Even worse to me was the Temple of Sacred Ashes. Huge dungeon with masses upon masses of cultists. At the end, you've slaughtered a whole fucking army. A much better design of those areas would've been to add one or two moderately challenging encounters, then one or two easy ones, one more challenging one, then a hard one, then the boss fight, end. Instead we get dozens of mobs, all with the same difficulty, and you get tired of it halfway through. And it's unrealistic, too, because no cult could possibly have so many members, especially in a remote village somewhere in the mountains.

In conclusion I have to give one little hint to game designers everywhere: put a little more thought into your encounters. Challenging encounters are good, yes, but don't let the challenge be the same in every single one of them. Create many different enemies with many different abilities that all need a different approach to defeat, then make most encounters varied. Nobody likes fighting the same guys in the same places over and over again. That's boring.

1 Kommentar:

  1. I think the key here is a good combat system. If we compare Wizardry 8 and Dragon Age the thing that stands out isn't the amount of enemies (Wizardry's respawning enemies were pretty tedious too.) or the quality of the fights (Most Wizardry fights were 3-5 weak enemies and 1-3 stronger ones. Only the casters really had interesting abilities.). So why is it that we (You and I atleast) remember Wizardry 8's combat fondly and wince at the thought of replaying the Deep Roads...?

    I think it is simple. Wizardry had an awesome first person turn-based combat system with more spells and classes then you could throw your hat at whereas Dragon Age has the same god-awful realtime turn-based hybrid that they have been using from Baldur's Gate through Nwn all the way to Dragon Age. Personally it is damn near enough for me to not play these otherwise excellent games at all. Combine this with the lacklustre abilities (All abilities do are: lower armour, speed or attack or knock them down.) and only three classes and the whole is tedious and unrewarding.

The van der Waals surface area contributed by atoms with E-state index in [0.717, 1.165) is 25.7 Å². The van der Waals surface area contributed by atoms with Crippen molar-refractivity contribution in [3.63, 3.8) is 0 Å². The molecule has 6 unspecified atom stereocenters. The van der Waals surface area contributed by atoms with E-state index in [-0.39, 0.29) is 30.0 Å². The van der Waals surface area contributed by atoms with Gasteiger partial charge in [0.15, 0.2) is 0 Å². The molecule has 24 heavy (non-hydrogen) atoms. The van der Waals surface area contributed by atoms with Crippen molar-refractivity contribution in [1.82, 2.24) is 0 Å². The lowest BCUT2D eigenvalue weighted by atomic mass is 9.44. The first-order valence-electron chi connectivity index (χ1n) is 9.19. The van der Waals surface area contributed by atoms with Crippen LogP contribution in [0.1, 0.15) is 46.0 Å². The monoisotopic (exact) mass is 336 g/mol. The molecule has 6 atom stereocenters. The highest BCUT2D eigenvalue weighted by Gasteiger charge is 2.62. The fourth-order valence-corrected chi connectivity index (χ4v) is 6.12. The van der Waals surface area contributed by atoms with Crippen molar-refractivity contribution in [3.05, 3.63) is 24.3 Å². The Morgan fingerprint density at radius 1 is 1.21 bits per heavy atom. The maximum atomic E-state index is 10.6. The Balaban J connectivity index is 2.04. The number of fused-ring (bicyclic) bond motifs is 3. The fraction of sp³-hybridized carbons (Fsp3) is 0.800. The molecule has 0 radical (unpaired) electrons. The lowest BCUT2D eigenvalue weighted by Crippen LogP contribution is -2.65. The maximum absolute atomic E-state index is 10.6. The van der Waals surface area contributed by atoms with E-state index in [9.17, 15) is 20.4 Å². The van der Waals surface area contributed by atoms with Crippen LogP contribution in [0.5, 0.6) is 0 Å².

At the end of the day a good combat system is the difference between itching for a fight and rather bypassing them hoping to get through the game as fast as possible.

    Now the other part of this problem has a lot in common with the item issue I pointed out earlier. In 95% of the games enemies have been reduced to faceless sources of XP and loot. Random, useless and boring. Lets go back to Gothic for a moment. Where did you see enemies? Wild animals roamed the woods in packs, dangerous shadowbeasts lurked in caves where they dragged their prey off to and there were wilder parts of the world were stronger monster roamed free. Not once did I ask myself "What the hell is that doing here?" it felt like all the monsters and unlife had their own place in the virtual ecosystem. It felt lifelike and realistic. (Funny how all these posts so far string together eh?)

    Now take the road to Arnika for example. Why is the road between a well used monastery and a city so g-damn dangerous?! It takes a party of 6+ hardened and equipped adventurers just to make it safely(?) from one to the other? Why don't these dangerous creatures have anything better to do then sit around all day waiting for me and HOW did this city prosper so much if all the city guardsmen suck and 5 meters outside the gates live creatures that could raise the entire place...?

    Developers have to ask themselves "Why?" when placing creatures on a map. Why do they live here? On what do they feed? What are their enemies? Do people know about them? Etcetera.

    And WHATEVER they do, don't use leveling enemies...Having saved Denerim for last I found it horrible to have a hard time with 6+ bandits while I was supposed to be the great Gray Warden who was going to save everyone...Who the hell needs me if they can hire two dozen of these bandits and conquer the world?! No wonder the city guard rather pays you to fight them then do it themselves...